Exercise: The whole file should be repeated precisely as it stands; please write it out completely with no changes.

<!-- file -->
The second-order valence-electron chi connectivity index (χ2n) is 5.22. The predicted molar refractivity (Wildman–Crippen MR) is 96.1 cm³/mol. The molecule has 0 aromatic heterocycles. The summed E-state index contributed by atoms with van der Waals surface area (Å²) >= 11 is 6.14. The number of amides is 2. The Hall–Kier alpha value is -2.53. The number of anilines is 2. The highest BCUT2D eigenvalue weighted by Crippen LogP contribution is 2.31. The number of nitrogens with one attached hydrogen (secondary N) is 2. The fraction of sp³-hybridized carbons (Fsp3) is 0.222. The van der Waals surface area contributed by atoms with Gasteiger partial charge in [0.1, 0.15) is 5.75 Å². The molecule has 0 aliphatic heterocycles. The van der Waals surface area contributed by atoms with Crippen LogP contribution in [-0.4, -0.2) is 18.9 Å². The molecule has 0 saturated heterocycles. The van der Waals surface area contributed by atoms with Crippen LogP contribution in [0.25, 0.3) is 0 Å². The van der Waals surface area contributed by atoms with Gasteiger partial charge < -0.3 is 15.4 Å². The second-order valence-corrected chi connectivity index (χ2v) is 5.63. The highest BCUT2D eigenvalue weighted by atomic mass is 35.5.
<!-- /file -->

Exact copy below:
The second-order valence-electron chi connectivity index (χ2n) is 5.22. The predicted molar refractivity (Wildman–Crippen MR) is 96.1 cm³/mol. The molecule has 0 aromatic heterocycles. The summed E-state index contributed by atoms with van der Waals surface area (Å²) >= 11 is 6.14. The number of amides is 2. The Hall–Kier alpha value is -2.53. The number of anilines is 2. The highest BCUT2D eigenvalue weighted by Crippen LogP contribution is 2.31. The number of nitrogens with one attached hydrogen (secondary N) is 2. The fraction of sp³-hybridized carbons (Fsp3) is 0.222. The van der Waals surface area contributed by atoms with Gasteiger partial charge in [0.1, 0.15) is 5.75 Å². The molecule has 0 aliphatic heterocycles. The van der Waals surface area contributed by atoms with Crippen LogP contribution in [-0.4, -0.2) is 18.9 Å². The molecule has 0 saturated heterocycles. The van der Waals surface area contributed by atoms with Crippen LogP contribution in [0.25, 0.3) is 0 Å². The van der Waals surface area contributed by atoms with Gasteiger partial charge < -0.3 is 15.4 Å². The second-order valence-corrected chi connectivity index (χ2v) is 5.63. The highest BCUT2D eigenvalue weighted by atomic mass is 35.5.